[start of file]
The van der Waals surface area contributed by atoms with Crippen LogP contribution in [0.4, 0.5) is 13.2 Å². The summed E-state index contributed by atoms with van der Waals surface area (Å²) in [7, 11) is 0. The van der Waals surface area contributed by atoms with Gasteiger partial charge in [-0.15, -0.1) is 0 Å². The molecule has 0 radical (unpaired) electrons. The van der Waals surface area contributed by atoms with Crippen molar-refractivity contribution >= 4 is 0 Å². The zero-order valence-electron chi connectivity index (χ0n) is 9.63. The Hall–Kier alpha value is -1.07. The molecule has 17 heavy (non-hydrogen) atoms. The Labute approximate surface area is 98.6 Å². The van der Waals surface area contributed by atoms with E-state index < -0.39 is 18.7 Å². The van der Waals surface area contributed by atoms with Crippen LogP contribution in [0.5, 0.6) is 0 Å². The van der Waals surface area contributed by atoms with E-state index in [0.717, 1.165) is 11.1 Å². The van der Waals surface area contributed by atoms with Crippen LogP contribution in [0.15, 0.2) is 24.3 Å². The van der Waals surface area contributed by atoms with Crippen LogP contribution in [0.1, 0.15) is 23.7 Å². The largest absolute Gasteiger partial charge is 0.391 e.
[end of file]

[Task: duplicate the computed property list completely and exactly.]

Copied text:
The van der Waals surface area contributed by atoms with Crippen LogP contribution in [0.4, 0.5) is 13.2 Å². The summed E-state index contributed by atoms with van der Waals surface area (Å²) in [7, 11) is 0. The van der Waals surface area contributed by atoms with Gasteiger partial charge in [-0.15, -0.1) is 0 Å². The molecule has 0 radical (unpaired) electrons. The van der Waals surface area contributed by atoms with Crippen molar-refractivity contribution >= 4 is 0 Å². The zero-order valence-electron chi connectivity index (χ0n) is 9.63. The Hall–Kier alpha value is -1.07. The molecule has 17 heavy (non-hydrogen) atoms. The Labute approximate surface area is 98.6 Å². The van der Waals surface area contributed by atoms with E-state index < -0.39 is 18.7 Å². The van der Waals surface area contributed by atoms with Crippen LogP contribution in [0.5, 0.6) is 0 Å². The van der Waals surface area contributed by atoms with E-state index in [0.717, 1.165) is 11.1 Å². The van der Waals surface area contributed by atoms with Crippen LogP contribution in [0.15, 0.2) is 24.3 Å². The van der Waals surface area contributed by atoms with Crippen LogP contribution in [0.1, 0.15) is 23.7 Å². The largest absolute Gasteiger partial charge is 0.391 e.